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Re: [IP] good things and bad things about pump

I don't know if this will help, but.... I started on a pump at age fifteen, 17
1/2 years ago.  So, I usually find that my perspective is a little different than
lots of people here.  First of all, most of the people I have met who did poorly
pumping or quit seem to have begun with the idea that this is just temporary.  My
experience is that you need to get that pumping is like brushing your teeth in
the AM.  You brush your teeth every AM.  You basically pump 24 hours of every
day.  That means lots of good things, but it never goes away and you have to be
willing to think, calculate and problem solve.  As long as you can live with
that, you should be pretty content.  The pump is a tool and when you are stupid,
careless or don't think, it will have trouble.  Your body is not a machine.  It
doesn't always do what you like or expect. You just have to be prepared to
respond rather than get upset or depressed.  Solutions are not all that hard as
long as you are comfortable responding.

My experience is that the older people are when they begin, the easier site and
insulin issues seem to be.  This, of course, is a generalization, but the number
of needle sites I had at 15 is about 1/2 what I have at 32.  Guys generally seem
to have an easier time with this than women.

For a 20 year old, cost and insurance may be a big issue.  It will depend on what
kind of work your son does or will choose to do and he will need to make career
choices that guaratee good insurance OR you or he will need to spend lots of $$.
Of course, all diabetics really need good insurance, but it is easier to squeak
by on 4-5 test strips a day, cheap syringes and a bottle or two of insulin a
month economically with shots than it is with a pump.  Again, not a problem if
you are already prepared for it, if you make a lot of money or if you are willing
to choose a full-time job working for a large company.

The thing I've always liked about the pump is that it allows me to be independant
- -- of other people, of time, of schedules, etc.  But in order to succeed you must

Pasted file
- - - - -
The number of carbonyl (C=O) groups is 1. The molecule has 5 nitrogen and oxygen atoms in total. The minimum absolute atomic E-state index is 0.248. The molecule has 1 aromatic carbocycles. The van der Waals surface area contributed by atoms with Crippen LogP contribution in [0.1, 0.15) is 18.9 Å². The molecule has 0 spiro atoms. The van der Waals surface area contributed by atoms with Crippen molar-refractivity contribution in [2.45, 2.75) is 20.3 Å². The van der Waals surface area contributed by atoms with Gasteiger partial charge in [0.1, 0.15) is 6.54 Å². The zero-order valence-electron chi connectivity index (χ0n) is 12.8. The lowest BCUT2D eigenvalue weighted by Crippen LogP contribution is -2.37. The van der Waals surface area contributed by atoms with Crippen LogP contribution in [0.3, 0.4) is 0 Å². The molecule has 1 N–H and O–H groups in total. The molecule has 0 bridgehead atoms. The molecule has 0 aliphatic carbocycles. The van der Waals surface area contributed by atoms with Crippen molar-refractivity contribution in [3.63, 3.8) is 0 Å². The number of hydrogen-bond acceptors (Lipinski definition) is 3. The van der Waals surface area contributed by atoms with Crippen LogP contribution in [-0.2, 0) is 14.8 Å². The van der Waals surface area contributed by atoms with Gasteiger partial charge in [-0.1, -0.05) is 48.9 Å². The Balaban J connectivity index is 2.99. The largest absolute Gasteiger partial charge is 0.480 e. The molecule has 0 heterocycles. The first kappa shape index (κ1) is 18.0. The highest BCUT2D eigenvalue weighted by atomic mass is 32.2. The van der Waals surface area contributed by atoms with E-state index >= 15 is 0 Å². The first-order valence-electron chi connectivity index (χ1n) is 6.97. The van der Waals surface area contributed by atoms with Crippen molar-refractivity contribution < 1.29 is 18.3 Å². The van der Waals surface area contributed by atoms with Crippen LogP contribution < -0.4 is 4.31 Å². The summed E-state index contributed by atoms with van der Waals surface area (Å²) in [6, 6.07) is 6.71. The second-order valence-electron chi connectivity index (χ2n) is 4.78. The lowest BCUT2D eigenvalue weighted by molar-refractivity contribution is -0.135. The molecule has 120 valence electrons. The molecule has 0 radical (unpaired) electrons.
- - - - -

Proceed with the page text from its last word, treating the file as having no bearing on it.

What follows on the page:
be willing to be independant and think and problem solve on your own on the
spot.  Again, its not really all that hard.  You just have to get used to it.
Maybe I just think this is an issue since I just finished a conference with a 20
year old male community college student who doesn't seem to believe that thinking
is a skill that students or workers need unless they want to be a doctor or
lawyer.  I don't know.

At any rate, most people end up pretty happy.  You just have to be adaptable.
Things continue to improve and we've learned a lot more about fine tuning in the
last few years.

Good luck,


email @ redacted wrote:

> Hello all,
>   I have questions LOL !!! My son starts on the pump hopefully June 1st. The
> MM507C and we already have it. I read all the great things about the pump ,
> now are there any bad ? Can we have some pointers on some things we need to
> watch for (infection around site I know). He was just diagnosed on Feb 9, 99
> at the age of 19-May 9th was his 20th birthday and the first time he had
> cake-and let me tell you he made room in his diet for a big slice.  He's a
> little nervous now because it will be a change. He has done well on the shots
> and the humulog and he has a great attitude about this whole thing (thank God
> for that). Thanks for all your help and support
> Penny
> ----------------------------------------------------------
> Insulin Pumpers website http://www.insulin-pumpers.org/
> for mail subscription assistance, contact: HELP@insulin-pumpers.org

- ----------------------------------------------------------
Insulin Pumpers website http://www.insulin-pumpers.org/
for mail subscription assistance, contact: HELP@insulin-pumpers.org